Starving Calgary's inner city to build empty suburbs doesn't make sense: Woolley

Is now the right time for Calgary to be investing in new suburbs?

The city is facing a $56.9-million shortfall across utilities, transportation and community services over the next three years. 

And in its quest to stretch dollars, it's placed police funding, the Inglewood and Beltline pools and other community services on the chopping block. 

That has a few Calgary councillors uneasy about the city's ongoing commitment to pour money into 14 new neighbourhoods on the outskirts of the city.

Genevieve Normand/CBC Radio-Canada

"In the significant budget constraints we're under, does it make sense for us to be building infrastructure in new communities, in some cases where nobody even lives, while at the same time cutting services in communities that are full and established?" asked Ward 8 Coun. Evan Woolley on the Calgary Eyeopener.

His answer is no. 

Woolley believes the city should be spending dollars where it will see a return on its investment, i.e. inner-city neighbourhoods with residents.

At Tuesday's council meeting, Coun. Druh Farrell asked if it was possible to hold some of the new communities back in light of the city's financial situation. She was told that, as council had already granted the land use, it's too late; the land is now in the hands of developers.

Earning infrastructure

Woolley says it's not a matter of the city reneging on its agreements with developers, but rather reconsidering the extent to which it builds infrastructure and capital projects in those new neighbourhoods.

"In a brand new community, should you get full bus service? Should you get all of those interchanges? Do you get everything when the first house is built? Or is that infrastructure earned over time?" Woolley posited.

"Because it doesn't make sense to me for us to be cutting services to established communities where everybody already lives at the expense of building new fire halls and transit to places, frankly, where not a lot of people live," he said.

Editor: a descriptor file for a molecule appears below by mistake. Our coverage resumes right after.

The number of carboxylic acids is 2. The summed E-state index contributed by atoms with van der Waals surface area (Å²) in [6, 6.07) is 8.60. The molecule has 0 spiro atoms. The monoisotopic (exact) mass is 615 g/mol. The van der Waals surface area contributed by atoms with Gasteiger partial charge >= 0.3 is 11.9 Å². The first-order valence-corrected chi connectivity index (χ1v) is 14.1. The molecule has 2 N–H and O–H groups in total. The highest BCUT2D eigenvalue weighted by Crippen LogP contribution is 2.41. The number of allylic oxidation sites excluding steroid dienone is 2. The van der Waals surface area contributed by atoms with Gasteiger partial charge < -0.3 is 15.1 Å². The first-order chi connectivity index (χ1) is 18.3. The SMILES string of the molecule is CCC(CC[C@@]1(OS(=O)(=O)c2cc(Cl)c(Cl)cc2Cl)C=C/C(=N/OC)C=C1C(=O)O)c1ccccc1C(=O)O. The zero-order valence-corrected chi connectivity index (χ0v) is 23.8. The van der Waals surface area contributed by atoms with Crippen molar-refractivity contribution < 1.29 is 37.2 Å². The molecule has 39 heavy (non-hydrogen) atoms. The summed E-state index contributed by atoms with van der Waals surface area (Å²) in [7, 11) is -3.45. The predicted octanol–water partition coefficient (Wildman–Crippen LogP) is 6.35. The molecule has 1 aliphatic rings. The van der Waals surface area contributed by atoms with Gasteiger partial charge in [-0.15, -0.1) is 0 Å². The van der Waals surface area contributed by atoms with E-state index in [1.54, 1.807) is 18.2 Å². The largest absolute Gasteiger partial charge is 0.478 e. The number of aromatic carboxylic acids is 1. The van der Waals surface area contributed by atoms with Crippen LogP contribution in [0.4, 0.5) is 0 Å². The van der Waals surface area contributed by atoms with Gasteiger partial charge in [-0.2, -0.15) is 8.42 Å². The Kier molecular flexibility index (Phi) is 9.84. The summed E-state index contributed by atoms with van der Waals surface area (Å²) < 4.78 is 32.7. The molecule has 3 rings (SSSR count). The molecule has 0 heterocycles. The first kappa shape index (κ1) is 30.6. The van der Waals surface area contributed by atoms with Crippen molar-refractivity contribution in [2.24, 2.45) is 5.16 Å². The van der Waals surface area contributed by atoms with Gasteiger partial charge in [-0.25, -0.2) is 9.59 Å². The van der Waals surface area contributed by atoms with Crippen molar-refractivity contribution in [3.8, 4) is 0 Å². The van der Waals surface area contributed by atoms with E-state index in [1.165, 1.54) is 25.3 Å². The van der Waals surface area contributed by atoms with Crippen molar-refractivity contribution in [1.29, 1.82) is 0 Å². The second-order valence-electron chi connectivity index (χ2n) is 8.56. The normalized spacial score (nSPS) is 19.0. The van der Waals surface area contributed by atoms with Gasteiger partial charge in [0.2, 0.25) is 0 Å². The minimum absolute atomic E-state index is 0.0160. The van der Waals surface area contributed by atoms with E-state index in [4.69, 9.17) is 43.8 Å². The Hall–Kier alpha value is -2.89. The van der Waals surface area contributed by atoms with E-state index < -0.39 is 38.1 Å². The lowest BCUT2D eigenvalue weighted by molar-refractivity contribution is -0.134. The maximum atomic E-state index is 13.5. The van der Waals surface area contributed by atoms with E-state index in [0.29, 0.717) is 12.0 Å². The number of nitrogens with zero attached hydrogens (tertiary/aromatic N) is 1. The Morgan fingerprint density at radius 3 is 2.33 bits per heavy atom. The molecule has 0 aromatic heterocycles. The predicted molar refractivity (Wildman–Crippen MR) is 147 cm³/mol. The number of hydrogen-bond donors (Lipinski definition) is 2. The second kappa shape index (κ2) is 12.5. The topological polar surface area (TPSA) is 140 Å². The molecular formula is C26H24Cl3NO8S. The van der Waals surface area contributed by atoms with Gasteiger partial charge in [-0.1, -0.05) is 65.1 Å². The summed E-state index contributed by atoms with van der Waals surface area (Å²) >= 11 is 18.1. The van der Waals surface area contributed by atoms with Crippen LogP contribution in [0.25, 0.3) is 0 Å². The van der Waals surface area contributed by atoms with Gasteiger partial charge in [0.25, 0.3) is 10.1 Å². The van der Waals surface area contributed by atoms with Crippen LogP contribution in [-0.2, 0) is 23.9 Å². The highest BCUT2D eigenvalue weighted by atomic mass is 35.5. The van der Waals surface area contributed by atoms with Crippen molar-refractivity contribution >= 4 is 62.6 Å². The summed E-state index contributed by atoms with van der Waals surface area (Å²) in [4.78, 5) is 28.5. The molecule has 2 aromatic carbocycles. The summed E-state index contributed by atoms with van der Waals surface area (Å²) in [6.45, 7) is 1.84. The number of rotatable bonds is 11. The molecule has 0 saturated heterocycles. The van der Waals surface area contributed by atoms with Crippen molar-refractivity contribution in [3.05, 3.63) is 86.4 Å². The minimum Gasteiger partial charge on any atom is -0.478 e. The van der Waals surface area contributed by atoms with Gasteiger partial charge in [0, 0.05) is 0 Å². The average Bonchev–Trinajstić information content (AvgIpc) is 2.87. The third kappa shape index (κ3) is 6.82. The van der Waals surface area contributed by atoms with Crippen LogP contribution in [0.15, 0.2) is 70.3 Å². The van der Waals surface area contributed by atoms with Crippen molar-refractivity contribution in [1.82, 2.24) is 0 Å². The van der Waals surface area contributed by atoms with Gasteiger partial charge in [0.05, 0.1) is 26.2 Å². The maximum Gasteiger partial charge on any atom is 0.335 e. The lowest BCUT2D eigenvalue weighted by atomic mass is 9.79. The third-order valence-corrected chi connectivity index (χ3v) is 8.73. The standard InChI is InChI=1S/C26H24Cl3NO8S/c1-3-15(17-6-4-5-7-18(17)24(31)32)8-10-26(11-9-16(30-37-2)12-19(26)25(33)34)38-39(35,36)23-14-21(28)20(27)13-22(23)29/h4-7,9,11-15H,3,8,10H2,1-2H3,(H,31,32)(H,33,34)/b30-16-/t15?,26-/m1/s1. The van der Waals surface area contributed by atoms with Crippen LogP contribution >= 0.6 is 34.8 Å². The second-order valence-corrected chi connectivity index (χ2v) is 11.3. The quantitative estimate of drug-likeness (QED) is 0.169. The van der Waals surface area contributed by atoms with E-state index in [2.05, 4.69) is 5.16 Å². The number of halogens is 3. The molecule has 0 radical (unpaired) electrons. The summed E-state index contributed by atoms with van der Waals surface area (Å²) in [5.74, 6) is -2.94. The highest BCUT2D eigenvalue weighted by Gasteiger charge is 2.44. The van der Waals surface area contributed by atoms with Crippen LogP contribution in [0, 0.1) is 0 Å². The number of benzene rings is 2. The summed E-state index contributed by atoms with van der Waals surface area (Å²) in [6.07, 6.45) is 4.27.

Woolley said it's a conversation that council must continue to have, if only to safeguard against this kind of situation in the future.

Calgary left 'out in the cold'

Council approved the 14 new neighbourhoods last summer. But it made those decisions in a different economic and political context, said Woolley, pointing to the new provincial budget. 

"Premier [Jason] Kenney talks a lot about Alberta, and equalization and our place in federalism," Woolley said.

Those conversations could just as well be had in the context of Alberta and its relationship to its municipalities, he suggested.

"For every property tax dollar that we collect in this city for Edmonton, we get very little of it back in return. And particularly this provincial budget leaves Calgary out in the cold in a lot of different ways," he said.

It's thrown the Green Line project into jeopardy, and it's given council a bit of an uneasy feeling about the new BMO Centre and arena projects.

City of Calgary

"I don't think that this council would have any intent, or there would be much appetite, in backing off on that," Woolley said, referencing the city's agreement to fund half of the $550-million Calgary Flames arena.

"But remember that the pie of money is a finite pie. And so for the $275 million that council has put in to build this new arena, that means other stuff isn't getting built."

With files from the Calgary Eyeopener.